DNA test indicates 'Loch Ness Monster' would be an eel
The first "appearance" of Loch Ness monsters took place in the sixth century, and since then many hypotheses, stories and attempts at logical explanations have been developed. Despite all the efforts of scientists and enthusiasts to identify the culprits, according to the Washington Post, a New Zealand scientist claims to have finally discovered the monster's identity by using evidence from environmental DNA. The result? Nessie would actually be a giant eel.
The project analyzed the genetic material of all living beings on Loch Ness. To this end, in 2018, Otil University Neil Gemmell and his team traveled to Scotland with the mission of collecting 250 water samples from various parts of the lake. The task was not exactly simple, after all, the lake is huge, 37 kilometers long and 788 meters deep.
Despite the difficulty, the team was able to capture enough samples. After comparing the sequenced DNA to known global databases of living organisms, the scientists found nothing to indicate that the lake hides an unknown species.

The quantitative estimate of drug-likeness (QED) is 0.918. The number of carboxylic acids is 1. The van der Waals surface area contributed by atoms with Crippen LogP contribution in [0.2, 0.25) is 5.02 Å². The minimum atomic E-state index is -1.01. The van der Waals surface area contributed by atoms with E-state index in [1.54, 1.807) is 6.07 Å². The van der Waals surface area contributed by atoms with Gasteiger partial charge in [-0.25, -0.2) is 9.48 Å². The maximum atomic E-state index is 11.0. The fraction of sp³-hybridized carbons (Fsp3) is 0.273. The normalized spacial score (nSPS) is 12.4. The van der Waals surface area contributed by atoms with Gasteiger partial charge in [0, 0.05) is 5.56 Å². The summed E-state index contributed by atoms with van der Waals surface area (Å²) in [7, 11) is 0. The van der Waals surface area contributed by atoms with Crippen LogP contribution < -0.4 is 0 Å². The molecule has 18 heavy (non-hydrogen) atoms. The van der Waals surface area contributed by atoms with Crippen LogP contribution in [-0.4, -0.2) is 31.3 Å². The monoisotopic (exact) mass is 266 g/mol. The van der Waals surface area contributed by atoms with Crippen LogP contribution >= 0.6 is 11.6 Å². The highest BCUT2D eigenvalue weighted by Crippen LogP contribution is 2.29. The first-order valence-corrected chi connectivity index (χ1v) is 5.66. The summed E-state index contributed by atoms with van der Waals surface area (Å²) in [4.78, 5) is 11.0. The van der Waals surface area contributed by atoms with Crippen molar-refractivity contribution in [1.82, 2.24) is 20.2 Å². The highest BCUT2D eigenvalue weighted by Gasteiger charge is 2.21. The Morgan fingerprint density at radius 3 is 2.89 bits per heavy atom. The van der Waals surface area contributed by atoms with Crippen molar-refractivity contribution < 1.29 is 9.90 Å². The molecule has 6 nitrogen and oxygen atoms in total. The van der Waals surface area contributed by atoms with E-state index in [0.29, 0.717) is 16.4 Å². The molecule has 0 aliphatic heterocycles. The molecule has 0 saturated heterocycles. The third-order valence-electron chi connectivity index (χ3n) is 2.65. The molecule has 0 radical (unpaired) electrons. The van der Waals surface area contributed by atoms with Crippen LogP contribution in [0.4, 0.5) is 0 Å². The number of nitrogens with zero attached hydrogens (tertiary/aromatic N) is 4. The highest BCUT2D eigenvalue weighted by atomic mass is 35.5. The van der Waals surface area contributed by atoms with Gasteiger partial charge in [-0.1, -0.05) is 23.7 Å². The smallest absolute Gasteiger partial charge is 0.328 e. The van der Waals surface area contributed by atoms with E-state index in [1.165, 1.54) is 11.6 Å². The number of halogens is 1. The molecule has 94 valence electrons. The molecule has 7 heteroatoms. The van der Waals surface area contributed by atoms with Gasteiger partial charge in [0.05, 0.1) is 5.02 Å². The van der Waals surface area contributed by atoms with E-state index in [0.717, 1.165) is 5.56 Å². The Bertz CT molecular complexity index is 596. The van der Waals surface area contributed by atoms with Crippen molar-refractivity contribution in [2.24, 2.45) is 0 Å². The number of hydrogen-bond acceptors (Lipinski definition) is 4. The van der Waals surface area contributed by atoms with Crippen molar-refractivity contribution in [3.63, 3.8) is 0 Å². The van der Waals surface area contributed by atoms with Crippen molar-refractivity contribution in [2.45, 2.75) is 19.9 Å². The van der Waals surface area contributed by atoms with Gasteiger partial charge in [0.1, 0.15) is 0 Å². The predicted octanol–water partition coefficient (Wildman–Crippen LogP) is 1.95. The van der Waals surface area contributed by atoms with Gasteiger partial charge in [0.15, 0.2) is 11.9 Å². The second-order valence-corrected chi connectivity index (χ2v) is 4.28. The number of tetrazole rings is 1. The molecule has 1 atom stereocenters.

But scientists found a very high amount of eel DNA in the samples. "The remaining theory that we can't refute based on the environmental DNA data we get is that what people are seeing is a very large eel, " says a summary on the project's website. British Isles native eels can grow a lot, can exceed three meters In 2001, two of them measuring just over two meters were found on the shore of the lake.
Photo: Wikimedia Commons
Evidence from the project called eDNA may not convince Nessie's biggest fans, who insist that the photos circulating are real and the Loch Ness monster, but the same DNA-gathering technique used to try to find out the true identity of the “monster”. ”Can help and enable scientists to research and learn about habitats without disturbing or harming the animals they intend to study.